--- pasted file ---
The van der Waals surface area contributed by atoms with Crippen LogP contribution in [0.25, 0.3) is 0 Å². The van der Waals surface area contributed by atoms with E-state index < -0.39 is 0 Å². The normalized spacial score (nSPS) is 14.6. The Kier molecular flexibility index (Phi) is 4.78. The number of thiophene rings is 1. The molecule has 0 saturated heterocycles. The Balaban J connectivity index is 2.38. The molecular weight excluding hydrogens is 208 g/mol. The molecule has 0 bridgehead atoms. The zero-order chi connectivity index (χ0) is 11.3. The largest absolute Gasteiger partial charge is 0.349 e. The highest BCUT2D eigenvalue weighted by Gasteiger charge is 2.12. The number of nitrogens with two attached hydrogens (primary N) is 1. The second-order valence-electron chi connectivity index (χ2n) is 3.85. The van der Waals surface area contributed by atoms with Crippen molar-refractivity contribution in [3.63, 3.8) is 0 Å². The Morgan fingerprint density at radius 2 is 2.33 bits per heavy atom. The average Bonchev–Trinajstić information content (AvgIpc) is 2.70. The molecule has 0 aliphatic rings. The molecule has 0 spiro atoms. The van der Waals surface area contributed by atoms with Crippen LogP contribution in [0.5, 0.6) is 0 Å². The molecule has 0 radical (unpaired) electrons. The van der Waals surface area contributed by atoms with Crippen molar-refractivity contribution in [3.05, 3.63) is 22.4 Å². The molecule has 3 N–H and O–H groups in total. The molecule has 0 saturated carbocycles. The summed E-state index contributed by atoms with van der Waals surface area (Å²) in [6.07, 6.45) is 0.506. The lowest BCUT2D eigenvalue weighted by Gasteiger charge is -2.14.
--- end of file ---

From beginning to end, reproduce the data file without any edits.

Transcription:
The van der Waals surface area contributed by atoms with Crippen LogP contribution in [0.25, 0.3) is 0 Å². The van der Waals surface area contributed by atoms with E-state index < -0.39 is 0 Å². The normalized spacial score (nSPS) is 14.6. The Kier molecular flexibility index (Phi) is 4.78. The number of thiophene rings is 1. The molecule has 0 saturated heterocycles. The Balaban J connectivity index is 2.38. The molecular weight excluding hydrogens is 208 g/mol. The molecule has 0 bridgehead atoms. The zero-order chi connectivity index (χ0) is 11.3. The largest absolute Gasteiger partial charge is 0.349 e. The highest BCUT2D eigenvalue weighted by Gasteiger charge is 2.12. The number of nitrogens with two attached hydrogens (primary N) is 1. The second-order valence-electron chi connectivity index (χ2n) is 3.85. The van der Waals surface area contributed by atoms with Crippen molar-refractivity contribution in [3.63, 3.8) is 0 Å². The Morgan fingerprint density at radius 2 is 2.33 bits per heavy atom. The average Bonchev–Trinajstić information content (AvgIpc) is 2.70. The molecule has 0 aliphatic rings. The molecule has 0 spiro atoms. The van der Waals surface area contributed by atoms with Crippen LogP contribution in [0.5, 0.6) is 0 Å². The molecule has 0 radical (unpaired) electrons. The van der Waals surface area contributed by atoms with Crippen molar-refractivity contribution in [3.05, 3.63) is 22.4 Å². The molecule has 3 N–H and O–H groups in total. The molecule has 0 saturated carbocycles. The summed E-state index contributed by atoms with van der Waals surface area (Å²) in [6.07, 6.45) is 0.506. The lowest BCUT2D eigenvalue weighted by Gasteiger charge is -2.14.